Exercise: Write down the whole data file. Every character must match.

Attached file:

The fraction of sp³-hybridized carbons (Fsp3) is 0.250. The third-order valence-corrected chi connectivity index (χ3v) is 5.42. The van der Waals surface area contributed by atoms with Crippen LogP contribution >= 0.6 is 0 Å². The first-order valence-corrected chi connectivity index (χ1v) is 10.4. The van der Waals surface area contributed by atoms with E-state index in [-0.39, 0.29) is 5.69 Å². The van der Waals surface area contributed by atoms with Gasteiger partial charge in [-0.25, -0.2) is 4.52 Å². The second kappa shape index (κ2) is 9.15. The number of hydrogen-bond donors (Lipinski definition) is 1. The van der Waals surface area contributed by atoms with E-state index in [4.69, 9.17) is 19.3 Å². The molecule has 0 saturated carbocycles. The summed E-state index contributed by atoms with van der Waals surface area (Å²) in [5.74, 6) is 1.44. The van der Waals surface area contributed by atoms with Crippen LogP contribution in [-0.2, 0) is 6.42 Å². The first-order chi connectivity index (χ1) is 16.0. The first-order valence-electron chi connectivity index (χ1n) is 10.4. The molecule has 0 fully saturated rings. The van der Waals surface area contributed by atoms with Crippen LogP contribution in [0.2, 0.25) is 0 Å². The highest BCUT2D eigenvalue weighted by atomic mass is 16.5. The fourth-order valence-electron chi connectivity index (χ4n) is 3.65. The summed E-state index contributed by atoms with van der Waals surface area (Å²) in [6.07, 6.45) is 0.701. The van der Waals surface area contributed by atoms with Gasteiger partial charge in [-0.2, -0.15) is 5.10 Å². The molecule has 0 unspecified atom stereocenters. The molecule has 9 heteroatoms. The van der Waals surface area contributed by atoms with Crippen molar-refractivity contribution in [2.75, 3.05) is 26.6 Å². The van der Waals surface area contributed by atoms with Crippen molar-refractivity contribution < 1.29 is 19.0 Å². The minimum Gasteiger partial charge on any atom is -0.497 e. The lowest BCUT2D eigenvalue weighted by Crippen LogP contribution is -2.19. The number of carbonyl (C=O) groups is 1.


The fraction of sp³-hybridized carbons (Fsp3) is 0.250. The third-order valence-corrected chi connectivity index (χ3v) is 5.42. The van der Waals surface area contributed by atoms with Crippen LogP contribution >= 0.6 is 0 Å². The first-order valence-corrected chi connectivity index (χ1v) is 10.4. The van der Waals surface area contributed by atoms with E-state index in [-0.39, 0.29) is 5.69 Å². The van der Waals surface area contributed by atoms with Gasteiger partial charge in [-0.25, -0.2) is 4.52 Å². The second kappa shape index (κ2) is 9.15. The number of hydrogen-bond donors (Lipinski definition) is 1. The van der Waals surface area contributed by atoms with E-state index in [4.69, 9.17) is 19.3 Å². The molecule has 0 saturated carbocycles. The summed E-state index contributed by atoms with van der Waals surface area (Å²) in [5.74, 6) is 1.44. The van der Waals surface area contributed by atoms with Crippen LogP contribution in [-0.2, 0) is 6.42 Å². The first-order chi connectivity index (χ1) is 16.0. The first-order valence-electron chi connectivity index (χ1n) is 10.4. The molecule has 0 fully saturated rings. The van der Waals surface area contributed by atoms with Crippen LogP contribution in [0.2, 0.25) is 0 Å². The highest BCUT2D eigenvalue weighted by atomic mass is 16.5. The fourth-order valence-electron chi connectivity index (χ4n) is 3.65. The summed E-state index contributed by atoms with van der Waals surface area (Å²) in [6.07, 6.45) is 0.701. The van der Waals surface area contributed by atoms with Gasteiger partial charge in [-0.2, -0.15) is 5.10 Å². The molecule has 0 unspecified atom stereocenters. The molecule has 9 heteroatoms. The van der Waals surface area contributed by atoms with Crippen molar-refractivity contribution in [2.75, 3.05) is 26.6 Å². The van der Waals surface area contributed by atoms with Crippen molar-refractivity contribution < 1.29 is 19.0 Å². The minimum Gasteiger partial charge on any atom is -0.497 e. The lowest BCUT2D eigenvalue weighted by Crippen LogP contribution is -2.19. The number of carbonyl (C=O) groups is 1.